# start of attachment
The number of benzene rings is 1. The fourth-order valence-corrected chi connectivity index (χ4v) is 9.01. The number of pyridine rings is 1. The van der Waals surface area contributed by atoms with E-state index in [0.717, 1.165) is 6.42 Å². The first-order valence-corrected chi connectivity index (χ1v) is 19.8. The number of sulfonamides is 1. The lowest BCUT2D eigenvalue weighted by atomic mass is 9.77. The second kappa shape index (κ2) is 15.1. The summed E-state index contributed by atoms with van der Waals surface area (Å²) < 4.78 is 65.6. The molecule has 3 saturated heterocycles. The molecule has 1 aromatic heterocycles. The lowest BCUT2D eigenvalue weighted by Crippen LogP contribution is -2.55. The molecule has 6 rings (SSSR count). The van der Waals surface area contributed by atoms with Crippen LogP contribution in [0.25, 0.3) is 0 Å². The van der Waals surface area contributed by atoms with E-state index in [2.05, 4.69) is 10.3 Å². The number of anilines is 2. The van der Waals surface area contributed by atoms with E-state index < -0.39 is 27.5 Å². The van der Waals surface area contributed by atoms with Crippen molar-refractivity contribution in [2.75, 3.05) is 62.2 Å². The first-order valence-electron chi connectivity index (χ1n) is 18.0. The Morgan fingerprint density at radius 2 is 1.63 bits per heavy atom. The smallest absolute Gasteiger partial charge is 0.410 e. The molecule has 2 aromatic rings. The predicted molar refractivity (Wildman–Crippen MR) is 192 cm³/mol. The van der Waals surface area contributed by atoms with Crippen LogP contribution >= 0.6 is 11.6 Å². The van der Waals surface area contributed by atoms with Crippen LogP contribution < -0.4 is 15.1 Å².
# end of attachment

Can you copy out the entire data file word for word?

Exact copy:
The number of benzene rings is 1. The fourth-order valence-corrected chi connectivity index (χ4v) is 9.01. The number of pyridine rings is 1. The van der Waals surface area contributed by atoms with E-state index in [0.717, 1.165) is 6.42 Å². The first-order valence-corrected chi connectivity index (χ1v) is 19.8. The number of sulfonamides is 1. The lowest BCUT2D eigenvalue weighted by atomic mass is 9.77. The second kappa shape index (κ2) is 15.1. The summed E-state index contributed by atoms with van der Waals surface area (Å²) < 4.78 is 65.6. The molecule has 3 saturated heterocycles. The molecule has 1 aromatic heterocycles. The lowest BCUT2D eigenvalue weighted by Crippen LogP contribution is -2.55. The molecule has 6 rings (SSSR count). The van der Waals surface area contributed by atoms with Crippen LogP contribution in [0.25, 0.3) is 0 Å². The van der Waals surface area contributed by atoms with E-state index in [2.05, 4.69) is 10.3 Å². The number of anilines is 2. The van der Waals surface area contributed by atoms with E-state index < -0.39 is 27.5 Å². The van der Waals surface area contributed by atoms with Crippen molar-refractivity contribution in [2.75, 3.05) is 62.2 Å². The first-order valence-electron chi connectivity index (χ1n) is 18.0. The Morgan fingerprint density at radius 2 is 1.63 bits per heavy atom. The smallest absolute Gasteiger partial charge is 0.410 e. The molecule has 2 aromatic rings. The predicted molar refractivity (Wildman–Crippen MR) is 192 cm³/mol. The van der Waals surface area contributed by atoms with Crippen LogP contribution >= 0.6 is 11.6 Å². The van der Waals surface area contributed by atoms with Crippen LogP contribution < -0.4 is 15.1 Å².